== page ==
* Brotherhood say U.S. forces harmed Muslim states
* One sheikh says bin Laden made "enemy" more aggressive
* Islamist sees bin Laden becoming symbol of resistance
(Adds comment from other Egyptian Islamists)
By Marwa Awad
CAIRO, May 2 (Reuters) - Egypt's Muslim Brotherhood called on Monday for U.S. forces to quit Islamic countries now Osama bin Laden is dead, and one Islamist said al Qaeda should rethink its tactics which had only made the "enemy" more aggressive.
The Brotherhood, which has created a party to contest elections following the fall of President Hosni Mubarak, said the revolutions sweeping the Middle East proved democracy was at home in the region and foreign occupation was no longer needed.
"With bin Laden's death, one of the reasons for which violence has been practised in the world has been removed," said Essam al-Erian, a senior member of the Brotherhood which renounced violence to achieve change in Egypt decades ago.
Bin Laden, who masterminded the Sept. 11, 2001 attacks on the United States, was killed by U.S. forces in Pakistan on Monday, ending a worldwide manhunt.
Erian addressed the Brotherhood's call to U.S. President Barack Obama: "It is time for Obama to pull out of Afghanistan and Iraq and end the occupation of U.S. and Western forces around the world that have for so long harmed Muslim countries."
"The revolutions taking place across the Middle East are proof that democracy has a home in the Middle East and we do not need foreign occupation any more," Erian said.
The attacks on New York and Washington were followed by two U.S.-led wars, and U.S. and other Western countries have troops based in Afghanistan. U.S. soldiers are due to leave Iraq at the end of 2011 under a security pact with Baghdad, while Washington also has forces based in the Gulf.
Other Islamist groups in Egypt, whose thinkers have inspired Islamic movements and activists around the world, have also re-emerged since Mubarak was toppled on Feb. 11, including those who once bore arms.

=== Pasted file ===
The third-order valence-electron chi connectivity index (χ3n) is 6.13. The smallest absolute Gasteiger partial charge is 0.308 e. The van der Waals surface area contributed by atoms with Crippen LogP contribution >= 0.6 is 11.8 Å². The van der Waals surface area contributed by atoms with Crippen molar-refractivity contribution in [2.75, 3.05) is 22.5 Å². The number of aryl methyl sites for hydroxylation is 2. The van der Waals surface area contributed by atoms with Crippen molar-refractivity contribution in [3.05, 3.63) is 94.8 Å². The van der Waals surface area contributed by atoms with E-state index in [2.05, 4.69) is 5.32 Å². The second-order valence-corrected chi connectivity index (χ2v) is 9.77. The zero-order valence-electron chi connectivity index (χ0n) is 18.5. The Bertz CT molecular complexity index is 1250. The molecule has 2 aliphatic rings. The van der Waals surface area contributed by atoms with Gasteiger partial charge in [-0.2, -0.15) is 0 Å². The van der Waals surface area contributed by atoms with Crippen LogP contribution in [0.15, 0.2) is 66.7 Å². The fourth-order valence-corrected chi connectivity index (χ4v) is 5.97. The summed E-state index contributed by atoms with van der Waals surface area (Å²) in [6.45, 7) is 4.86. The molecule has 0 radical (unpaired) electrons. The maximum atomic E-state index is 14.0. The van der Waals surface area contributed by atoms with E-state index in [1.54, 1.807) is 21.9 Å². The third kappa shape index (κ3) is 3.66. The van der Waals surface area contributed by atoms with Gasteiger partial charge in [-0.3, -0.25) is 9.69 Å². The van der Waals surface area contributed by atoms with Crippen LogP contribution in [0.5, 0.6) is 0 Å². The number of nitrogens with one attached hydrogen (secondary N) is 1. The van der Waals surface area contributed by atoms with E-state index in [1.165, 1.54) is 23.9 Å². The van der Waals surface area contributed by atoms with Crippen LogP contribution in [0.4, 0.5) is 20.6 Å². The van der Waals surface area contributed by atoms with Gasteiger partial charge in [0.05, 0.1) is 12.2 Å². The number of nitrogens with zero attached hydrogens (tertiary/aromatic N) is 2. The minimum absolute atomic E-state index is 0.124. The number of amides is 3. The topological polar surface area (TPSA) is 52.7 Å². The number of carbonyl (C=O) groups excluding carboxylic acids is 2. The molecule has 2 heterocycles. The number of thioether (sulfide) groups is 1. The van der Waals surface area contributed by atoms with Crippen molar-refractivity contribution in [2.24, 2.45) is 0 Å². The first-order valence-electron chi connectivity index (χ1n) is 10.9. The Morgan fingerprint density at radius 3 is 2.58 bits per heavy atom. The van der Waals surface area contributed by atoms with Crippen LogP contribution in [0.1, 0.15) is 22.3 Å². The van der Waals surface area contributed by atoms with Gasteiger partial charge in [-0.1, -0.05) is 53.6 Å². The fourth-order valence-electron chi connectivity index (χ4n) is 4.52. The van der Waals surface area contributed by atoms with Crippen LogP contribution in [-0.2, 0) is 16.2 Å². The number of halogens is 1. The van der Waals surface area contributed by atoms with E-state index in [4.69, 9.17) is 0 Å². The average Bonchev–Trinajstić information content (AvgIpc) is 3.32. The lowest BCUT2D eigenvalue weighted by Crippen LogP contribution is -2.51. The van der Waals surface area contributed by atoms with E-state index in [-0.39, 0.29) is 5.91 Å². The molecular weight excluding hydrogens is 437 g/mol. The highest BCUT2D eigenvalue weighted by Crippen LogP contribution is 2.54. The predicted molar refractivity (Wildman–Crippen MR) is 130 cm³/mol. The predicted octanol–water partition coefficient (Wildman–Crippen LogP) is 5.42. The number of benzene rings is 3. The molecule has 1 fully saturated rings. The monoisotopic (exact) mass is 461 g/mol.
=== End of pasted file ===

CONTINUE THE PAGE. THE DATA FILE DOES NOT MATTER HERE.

Bin Laden's methods were faulted by a sheikh of al-Gama'a al-Islamiya, a group of the conservative Salafist school which led an armed rebellion in the 1990s to set up a purist Islamic state in Egypt but which has since renounced such violence.
"He made the enemy more aggressive through his method. He made those who were neutral an enemy and his friends hesitant to support him due to the error in his method," said Sheikh Assem Abdel-Maged, a member of the advisory council of Gama'a.
"He was a Muslim and we hope that even if he made mistakes in some matters, we hope that God will forgive his mistakes and we hope that his followers and students will review the plan they are working with, regarding the methods that they use."
Tarek al-Zumar, another leading member of Gama'a, said bin Laden's death could lead to acts of retaliation. However, he said the response could be muted by the Arab revolts against the same autocratic leaders bin Laden had railed against.
"Bin Laden will become a symbol of resistance to occupation ...," said Zumar, who spent three decades in jail for his role in the assassination of Egyptian President Anwar Sadat in 1981 and was released after Mubarak, his successor, was deposed.
"The U.S. killing of bin Laden will undoubtedly galvanise reaction and retaliation attempts to resist Western occupation." But he added: "Peaceful revolts in the Arab and Muslim world will prevent attempts at random violent acts of retaliation."
Zumar's brother, Abboud, was a founding member of Egypt's Islamic Jihad, the group behind Sadat's assassination and led by Ayman al-Zawahri, al Qaeda's second in command who is expected to succeed bin Laden.
Some individual Salafists said bin Laden's killing would add to tensions between the Muslim world and the United States.
"Relations between Arabs and non-Arab countries, particularly the U.S., will worsen. Bin Laden is not a small name for us, and I am certain this is an American conspiracy," said Maged Abou Abdullah, laying out carpets in a Salafist mosque in central Cairo.
Abdullah Ali, a Salafist taxi driver in his 60s, said: "He died a martyr and the world will witness a backlash now ... Bin Laden defended the dignity of Muslims and now America and the West will answer for their occupation."
The Brotherhood's Erian said there could be a violent reaction where al Qaeda has a foothold such as Afghanistan, Pakistan, Morocco and Algeria.
But he added: "It is time for the world to understand that violence and Islam are not related and that relating them has been an intentional mistake by the media." (Additional reporting by Tom Perry in Ramallah and Sarah Mikhail in Cairo; writing by Edmund Blair; editing by David Stamp)